We started keeping it in mind as we created new pages, but not a huge effort. Almost hate to admit it, but our sites moved UP consistently the last couple weeks, but I don't think I can entirely attribute it to this change... but I won't go there in this thread.

336x280 top-left? Whew, we were getting ready to go-with-the-flow of so many other sites and put our logo up there to link back to our home page. We'll keep it topmost center I guess.

We frequently have one 300x250 ad near-top center of on-page or off-page navigation which we instituted many years ago before adding affiliates and adsense... simply because it worked the best. On many of these pages we also have 120x600 or the newly encouraged (by Adsense) 160x600 on the left, below text navigation bars.

On many other pages we have a smaller-than-billboard size horizontal ad at the top just below the title logo and maybe 1 or 2 others way lower on the page. We have consistently resisted Adsense's encouragement to add all 3 ads to many pages.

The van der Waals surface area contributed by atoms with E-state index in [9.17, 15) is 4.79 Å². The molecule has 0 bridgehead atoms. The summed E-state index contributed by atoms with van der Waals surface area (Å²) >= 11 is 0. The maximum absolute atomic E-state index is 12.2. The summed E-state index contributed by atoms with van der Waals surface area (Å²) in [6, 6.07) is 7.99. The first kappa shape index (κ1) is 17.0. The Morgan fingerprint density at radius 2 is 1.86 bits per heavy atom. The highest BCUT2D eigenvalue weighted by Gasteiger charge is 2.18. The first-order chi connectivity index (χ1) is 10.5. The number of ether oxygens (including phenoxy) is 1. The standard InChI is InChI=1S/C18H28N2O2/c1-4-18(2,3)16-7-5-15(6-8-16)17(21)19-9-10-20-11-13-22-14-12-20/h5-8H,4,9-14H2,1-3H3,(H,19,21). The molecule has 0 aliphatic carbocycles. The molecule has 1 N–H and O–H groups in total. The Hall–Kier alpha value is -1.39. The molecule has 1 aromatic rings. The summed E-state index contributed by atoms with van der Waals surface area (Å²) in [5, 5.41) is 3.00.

A few comments/observations/questions _I_ have:

- On a page which is basically a single page main menu to more refined content (possibly a home page, or a second tier menu for different shaped widgets) what is really considered content? You might only have a menu with one-line descriptive text for each selection just filling one entire screen. Are ads no longer allowed at all on useful single-screen sized pages?

- What is really an ad? How can they truly differentiate between high-profile, known Adsense, affiliate ad services, etc. and your own direct-sale graphics or text ads which pass through to an internal noindex page, or robot-excluded domain before linking to another website from there? They may be shooting themselves in the foot and driving publishers AWAY from Adsense to direct-sales. Just create your own secondary ad-link thru-pages. Alternatively, perhaps they will be using the previously highly encouraged nofollow tag to differentiate an ad from a non-ad ;-)... your gamble to use or not.